While cell line based models can demonstrate in-vivo antibody fluorescent labeling, the fluorescent signal delivered to the tumor will likely be higher than the clinical setting due to the homogeneous nature of cell lines and clonal expression of the target antigen. Subcutaneous models of patient derived tissue retain the heterogeneity of the tumor microenvironment, but they rarely induce similar systemic symptoms or metastasize [13–15]. In contrast, the pancreatic cancer PDOX model induced cachexia, ascites and jaundice, and metastasized to the liver, lung, peritoneum, and blood vessels in mice (Figure 1). The tumor retained important characteristics of the donor tumor at the microscopic level including formation glandular architecture and mucin production (Figure 2 and Supplementary Figure 1). Further detailed necropsy and histology examination showed that this tumor replicates the dissemination pattern of metastatic pancreatic cancer, with formation of satellite lesions and invasion into adjacent structures such as the spleen and abdominal wall (Figure 3). The pancreatic cancer PDOX model is clinically-relevant model to examine fluorescent antibody labeling for FGS.
After confirming that the tumor continued to express CEA seen with both western blotting and immunohistochemistry (Figure 4), we used this model to examine the tumor-targeting efficacy of the humanized anti-CEA hM5A antibody conjugated to the IRDye800CW NIR fluorophore. Previous work by our group with chimeric anti-CEA antibodies and visible wavelength dyes have shown the utility of the antibody-fluorophore conjugates with improvements in background as the fluorophores approached the NIR range . The hM5A-IR800 construct is unique on a number of levels. First, the humanization prevents the formation of human-anti-chimera antibodies due to the residual murine motifs remaining on the probe. In clinical studies using chimeric anti-CEA antibodies for radioimmunotherapy imaging studies, nearly 30% of patients developed human-anti-chimera antibodies (NCT02293954, NCT00645060). Current M5A-PET imaging studies have not detected any human-anti-human antibody immunologic responses thus far (unpublished data courtesy of Dr Yazaki). Second, the parental hM5A antibody has been shown to be safe in patients, showing specificity for the CEA antigen in both pancreatic and colon cancers in the studies above. Third, the combination with IRDye800CW, a NIR fluorophore improves tissue penetration compared to visible wavelength fluorophores. This is a clinically-relevant fluorophore, as a number of FDA approved NIR imaging devices designed for indocyanine green at 800 nm can also image IRDye800CW, due to spectral overlap . Phase I/II clinical trials combining cetuximab with IRDye800CW have not reported any serious adverse effects with the addition of the fluorophore [19, 20].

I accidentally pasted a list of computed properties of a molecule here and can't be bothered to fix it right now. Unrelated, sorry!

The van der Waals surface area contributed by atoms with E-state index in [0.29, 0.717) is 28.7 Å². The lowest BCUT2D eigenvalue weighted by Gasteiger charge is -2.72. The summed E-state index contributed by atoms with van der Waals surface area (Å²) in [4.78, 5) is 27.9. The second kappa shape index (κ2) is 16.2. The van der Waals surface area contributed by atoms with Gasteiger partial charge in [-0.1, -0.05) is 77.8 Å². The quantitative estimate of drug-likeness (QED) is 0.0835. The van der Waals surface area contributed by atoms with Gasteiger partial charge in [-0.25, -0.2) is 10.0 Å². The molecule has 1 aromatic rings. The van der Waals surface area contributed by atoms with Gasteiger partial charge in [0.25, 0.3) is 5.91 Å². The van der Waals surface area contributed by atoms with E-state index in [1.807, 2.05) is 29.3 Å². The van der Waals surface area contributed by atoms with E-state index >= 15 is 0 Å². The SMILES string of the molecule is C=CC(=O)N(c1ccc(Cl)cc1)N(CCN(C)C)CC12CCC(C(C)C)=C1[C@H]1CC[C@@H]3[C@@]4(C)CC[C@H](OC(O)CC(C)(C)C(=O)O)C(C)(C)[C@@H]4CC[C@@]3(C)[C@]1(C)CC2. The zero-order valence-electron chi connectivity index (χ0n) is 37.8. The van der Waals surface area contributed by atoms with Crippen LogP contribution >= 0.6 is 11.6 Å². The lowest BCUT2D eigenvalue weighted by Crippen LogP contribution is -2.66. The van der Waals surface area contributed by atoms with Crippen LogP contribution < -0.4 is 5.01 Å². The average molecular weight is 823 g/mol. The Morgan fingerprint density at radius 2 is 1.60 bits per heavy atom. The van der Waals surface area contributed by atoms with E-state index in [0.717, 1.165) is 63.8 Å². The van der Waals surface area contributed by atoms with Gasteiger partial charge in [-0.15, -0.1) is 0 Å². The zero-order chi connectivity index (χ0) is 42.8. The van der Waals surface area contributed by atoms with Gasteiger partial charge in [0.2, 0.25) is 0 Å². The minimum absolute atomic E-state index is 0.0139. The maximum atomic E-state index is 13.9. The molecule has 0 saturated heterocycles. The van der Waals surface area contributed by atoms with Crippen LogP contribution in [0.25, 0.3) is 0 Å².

In-vivo fluorescence imaging of the pancreatic cancer PDOX using hM5A-IRDye800CW showed that the antibody-fluorophore conjugate was able to selectively target and label not only the primary tumor, but also highlighted small intra-abdominal metastases that could otherwise have been missed with only bright light imaging (Figure 5). The fluorescence intensity and contrast, as indicated by the tumor-to-background-ratio was adequate for delineating the cancerous lesions (Figure 6). However, when compared to previous work performed using the same hM5A-IR800 and a CEA-positive human pancreatic cancer cell line, BxPC3, the pancreatic cancer PDOX model showed 8-fold lower overall fluorescence intensity values and 4-fold lower contrast at 48 hours . This could be due to the heterogeneity of antigen expression in a PDOX tumor compared to a uniform antigen expression from a more homogenous cell line population. This could also be due to the high serum CEA levels with shed antigen binding to a majority of the antibody-fluorophore conjugate in the serum, leading to a decreased amount of the overall probe able to reach the tumor. This possibility is supported by the two-fold increased fluorescence values at the skin in the pancreatic cancer PDOX mice compared to BxPC3 tumor-bearing mice imaged using hM5A-IR800 at 48 hours. The threshold limit of serum CEA that may affect an anti-CEA antibody reaching the tumor surface antigen is unclear. This issue that could possibly be addressed in future work by studying the amount of serum CEA shed in mouse models using pancreatic cancer cell lines as compared to PDOX models. Another possibility is to treat with a “priming” dose of unconjugated antibody to neutralize the serum antigen, followed up the fluorescently-labeled construct.